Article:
This audio is worth listening to for it explores delay. While I liked the stories he took a long time to get to the point and seemed to repeat himself. Also he went deeper into what can be concluded from some common experiments like the marshmallow study, however on the downside he also used some weak studies as proof of some of his points. I really liked when he explored timing on an apology and the effects of doing it too soon. In general it sounds like timing is more important than speed. Overall, I would recommend listening to this audio for he does give you something to think about in terms of waiting.
Some summary links
http://www.glendahaskell.com/steppingstones/9.pdf ( )
  GShuk | Aug 22, 2012 |
Just like it's said that revenge is a dish best served cold, apparently waiting before striking, or just plain doing something, is often the better course of action. In Wait Frank Partnoy explores delay in both short and long term decisions and how understanding the former can help us better handle the latter.
Remember the marshmallow experiment and its discoveries concerning decision making and self-control? The kids who waited were rewarded with two instead of just one marshmallow, but does this scenario really work the same way in other aspects of our lives? From buying bonds to apologizing, from holding a speech to deciding whether a second date will be worth it, the author emphasizes how it's not necessarily the length of time you delay a decision, but basically to make such a decision in the last possibly moment for optimal results.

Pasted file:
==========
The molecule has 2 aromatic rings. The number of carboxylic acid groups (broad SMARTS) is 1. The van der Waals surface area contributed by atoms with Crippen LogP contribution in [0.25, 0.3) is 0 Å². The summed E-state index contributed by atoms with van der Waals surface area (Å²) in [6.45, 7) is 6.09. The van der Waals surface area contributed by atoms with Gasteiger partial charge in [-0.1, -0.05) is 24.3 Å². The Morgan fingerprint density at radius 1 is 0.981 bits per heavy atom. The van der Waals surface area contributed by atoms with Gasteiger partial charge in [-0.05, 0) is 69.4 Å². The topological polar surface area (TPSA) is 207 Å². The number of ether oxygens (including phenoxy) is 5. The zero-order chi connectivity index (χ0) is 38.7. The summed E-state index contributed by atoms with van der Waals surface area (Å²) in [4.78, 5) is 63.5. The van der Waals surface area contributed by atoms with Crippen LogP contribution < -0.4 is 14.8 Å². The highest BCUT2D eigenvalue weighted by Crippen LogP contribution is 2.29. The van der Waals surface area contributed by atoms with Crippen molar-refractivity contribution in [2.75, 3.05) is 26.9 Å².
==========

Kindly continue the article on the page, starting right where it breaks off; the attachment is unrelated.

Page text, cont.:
With such a fascinating topic and written in an engaging way, this book offers plenty of food for thought, though I must admit that I found the examples from the world of sports in the first chapters rather tiring. Additionally I'm not quite sure how the whole Post-it notes example fits in, but overall I found this to be a smart and insightful read.
Now, if only I knew how long the photographer waited before shooting the cover for this book? The answer must be - just long enough.
In short: To wait, to delay, to even procrastinate, is the way to go! ( )
  BLehner | Jun 17, 2012 |
Showing 4 of 4
no reviews | add a review
You must log in to edit Common Knowledge data.
For more help see the Common Knowledge help page.
Series (with order)
Canonical title
Original title
Alternative titles
Original publication date
Important places
Important events
Related movies
Awards and honors
First words
Last words
Disambiguation notice
Publisher's editors
Publisher series
Original language

References to this work on external resources.

Wikipedia in English


Book description
Haiku summary

No descriptions found.

Presents information from scientific studies and interviews with experts in several fields that suggests that delaying responses when making a decision can improve the decision quality, even in situations where time is in short supply.

(summary from another edition)

» see all 3 descriptions

Quick Links

Swap Ebooks Audio
29 wanted2 pay3 pay

Popular covers


Average: (3.71)
2.5 1
3 4
3.5 1
4 3
4.5 1
5 2

Is this you?

Become a LibraryThing Author.


Help/FAQs | About | Privacy/Terms | Blog | Contact | LibraryThing.com | APIs | WikiThing | Common Knowledge | Legacy Libraries | Early Reviewers | 96,569,495 books! | Top bar: Always visible